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Posted Thursday, May 31, 2007 5:19 PM


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Portable Computer


Write once, suck everywhere. That's kind of been my motto when someone asks me to be sure that I can keep the code portable for movement to other platforms or database systems. To me, if you're really writing something that will sell well enough to run on multiple platforms, hire a development DBA for each platform and have them optimize the code.


So being having built some software and talked with other developers building large applications, it's what most of them have agreed with. Management is another story. So I'm wondering ...



How important is portability?


In where you work or in software you've developed. Is it important to consider porting your code to other platforms?


In my experience it's not. Unless you're writing an operating system or something relatively low level, but not touching the hardware, it doesn't make sense to really code for portability. Instead I think it makes sense to code for your platform and then use the idea or concepts to let someone else rewrite it in an optimized fashion for another platform.


So I'm wondering how many of you actually actively consider portability or even think we should.

Post #370471
Posted Thursday, May 31, 2007 7:46 PM
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I work for an elephant that creates, manages, supports other elephant software needs including Microsoft and Sun, no I don't think Oracle is included.  Here is what we do, the application main database runs on Oracle, and reports runs on SQL Server or both runs on SQL Server. The customer makes the call, the suits meets with the customer every week or month as needed.  My current project both ends run on SQL Server.  In Oracle we don't use PL/SQL but in SQL Server we use T-SQL, the teams using Oracle and SQL Server use Vault source control, the SQL Server team uses VSS.  Yes you can write portable code but you have to plan and pay for skilled data people and give some money to your friends at Data Direct the people who sells the XQUERY tool, they also sell socket level drivers that can help you write portable code.  The questions is will your customer pay for it the answer from most elephants no.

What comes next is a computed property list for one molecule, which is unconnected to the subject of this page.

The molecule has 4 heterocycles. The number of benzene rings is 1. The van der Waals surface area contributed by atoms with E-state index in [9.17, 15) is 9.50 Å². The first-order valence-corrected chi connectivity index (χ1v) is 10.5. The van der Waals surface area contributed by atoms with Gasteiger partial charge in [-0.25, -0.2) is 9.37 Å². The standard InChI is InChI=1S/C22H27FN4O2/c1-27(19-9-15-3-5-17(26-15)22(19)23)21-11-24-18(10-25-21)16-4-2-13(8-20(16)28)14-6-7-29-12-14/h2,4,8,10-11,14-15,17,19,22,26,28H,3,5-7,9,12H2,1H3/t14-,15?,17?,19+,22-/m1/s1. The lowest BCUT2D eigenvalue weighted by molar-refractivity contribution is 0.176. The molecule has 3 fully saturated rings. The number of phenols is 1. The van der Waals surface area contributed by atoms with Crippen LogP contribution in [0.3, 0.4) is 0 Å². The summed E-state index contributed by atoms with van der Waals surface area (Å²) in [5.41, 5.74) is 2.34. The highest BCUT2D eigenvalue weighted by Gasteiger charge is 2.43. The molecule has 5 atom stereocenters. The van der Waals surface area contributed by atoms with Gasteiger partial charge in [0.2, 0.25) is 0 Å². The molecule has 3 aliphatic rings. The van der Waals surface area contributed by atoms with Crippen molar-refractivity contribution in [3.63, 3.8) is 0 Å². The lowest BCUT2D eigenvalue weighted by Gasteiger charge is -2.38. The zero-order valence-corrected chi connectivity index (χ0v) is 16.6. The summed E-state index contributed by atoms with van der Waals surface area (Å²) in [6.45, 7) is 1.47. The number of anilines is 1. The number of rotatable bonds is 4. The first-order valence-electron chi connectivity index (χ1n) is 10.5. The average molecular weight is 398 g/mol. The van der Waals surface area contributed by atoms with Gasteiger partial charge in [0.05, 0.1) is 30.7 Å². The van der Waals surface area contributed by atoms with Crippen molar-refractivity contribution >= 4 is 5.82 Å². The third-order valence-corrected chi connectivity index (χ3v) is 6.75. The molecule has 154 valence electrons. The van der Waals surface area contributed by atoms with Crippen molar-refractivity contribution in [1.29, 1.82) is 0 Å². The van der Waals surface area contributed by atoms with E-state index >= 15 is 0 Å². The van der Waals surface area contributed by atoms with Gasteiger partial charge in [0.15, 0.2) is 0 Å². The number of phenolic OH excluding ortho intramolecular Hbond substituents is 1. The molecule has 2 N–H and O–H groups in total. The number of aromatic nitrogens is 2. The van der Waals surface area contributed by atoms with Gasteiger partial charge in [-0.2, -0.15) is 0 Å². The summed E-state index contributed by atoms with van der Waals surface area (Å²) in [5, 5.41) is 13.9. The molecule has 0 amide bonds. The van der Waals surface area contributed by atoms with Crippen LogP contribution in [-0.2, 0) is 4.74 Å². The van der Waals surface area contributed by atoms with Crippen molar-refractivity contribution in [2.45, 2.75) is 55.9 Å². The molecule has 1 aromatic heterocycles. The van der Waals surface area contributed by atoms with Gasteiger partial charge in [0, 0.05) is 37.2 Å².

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Gift Peddie
Post #370488
Posted Thursday, May 31, 2007 11:42 PM
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I have been three times in position of database architect responsible for design, implementation and support of multiple databases simultaneously.

The database independent approach never worked, because:

·         Some functionality should be implemented inside database using stored procedures unless you agree to suffer from really bad performance

·         If you want to right an efficient code almost immediately you need to use vendor’s proprietary SQL extensions

Unfortunately, writing vendor specific database backend has also some cons. If you use two different database vendors your development efforts even not doubled, but tripled.  The pain of supporting synchronization of application development, database development itself and testing are equally unbearable.

Let me introduce an approach that could help:

·         As early as possible identify vendors that you going to support

·         Try to find at least one DBA that is familiar with all of them

·         Research the main differences between vendors functionality

·         Identify the subset that you will never use because there is no adequate support from other vendors

·         Select your primary database development environment. This choice depends on availability of automatic database migration tools from primary vendor to secondary ones.

Try to avoid:

·         Hardcoding SQL statements inside application

·         Using string builders and/or concatenations

Create database access layer and concentrate all vendor specific database access classes over there.

Develop or use database unit testing system that should allow you to test vendor specific code simultaneously.

Suggested workflow:

·         Main database development is performed for primary database vendor